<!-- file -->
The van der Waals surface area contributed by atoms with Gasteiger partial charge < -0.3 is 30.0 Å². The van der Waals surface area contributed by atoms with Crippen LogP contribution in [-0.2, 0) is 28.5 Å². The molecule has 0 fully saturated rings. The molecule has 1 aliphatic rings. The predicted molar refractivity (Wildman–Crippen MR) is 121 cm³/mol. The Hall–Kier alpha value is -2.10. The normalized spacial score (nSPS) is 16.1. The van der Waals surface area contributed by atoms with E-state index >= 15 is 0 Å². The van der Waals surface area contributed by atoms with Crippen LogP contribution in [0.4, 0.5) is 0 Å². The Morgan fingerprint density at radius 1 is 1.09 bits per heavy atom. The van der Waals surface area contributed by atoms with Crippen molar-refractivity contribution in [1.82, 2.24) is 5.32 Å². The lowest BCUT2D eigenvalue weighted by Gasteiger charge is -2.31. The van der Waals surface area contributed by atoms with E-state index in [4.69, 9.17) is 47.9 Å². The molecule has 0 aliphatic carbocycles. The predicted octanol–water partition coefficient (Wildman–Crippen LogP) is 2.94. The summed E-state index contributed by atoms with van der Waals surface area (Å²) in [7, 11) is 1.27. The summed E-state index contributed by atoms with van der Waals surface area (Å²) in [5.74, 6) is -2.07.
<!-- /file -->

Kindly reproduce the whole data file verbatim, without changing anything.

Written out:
The van der Waals surface area contributed by atoms with Gasteiger partial charge < -0.3 is 30.0 Å². The van der Waals surface area contributed by atoms with Crippen LogP contribution in [-0.2, 0) is 28.5 Å². The molecule has 0 fully saturated rings. The molecule has 1 aliphatic rings. The predicted molar refractivity (Wildman–Crippen MR) is 121 cm³/mol. The Hall–Kier alpha value is -2.10. The normalized spacial score (nSPS) is 16.1. The van der Waals surface area contributed by atoms with E-state index >= 15 is 0 Å². The van der Waals surface area contributed by atoms with Crippen LogP contribution in [0.4, 0.5) is 0 Å². The Morgan fingerprint density at radius 1 is 1.09 bits per heavy atom. The van der Waals surface area contributed by atoms with Crippen molar-refractivity contribution in [1.82, 2.24) is 5.32 Å². The lowest BCUT2D eigenvalue weighted by Gasteiger charge is -2.31. The van der Waals surface area contributed by atoms with E-state index in [4.69, 9.17) is 47.9 Å². The molecule has 0 aliphatic carbocycles. The predicted octanol–water partition coefficient (Wildman–Crippen LogP) is 2.94. The summed E-state index contributed by atoms with van der Waals surface area (Å²) in [7, 11) is 1.27. The summed E-state index contributed by atoms with van der Waals surface area (Å²) in [5.74, 6) is -2.07.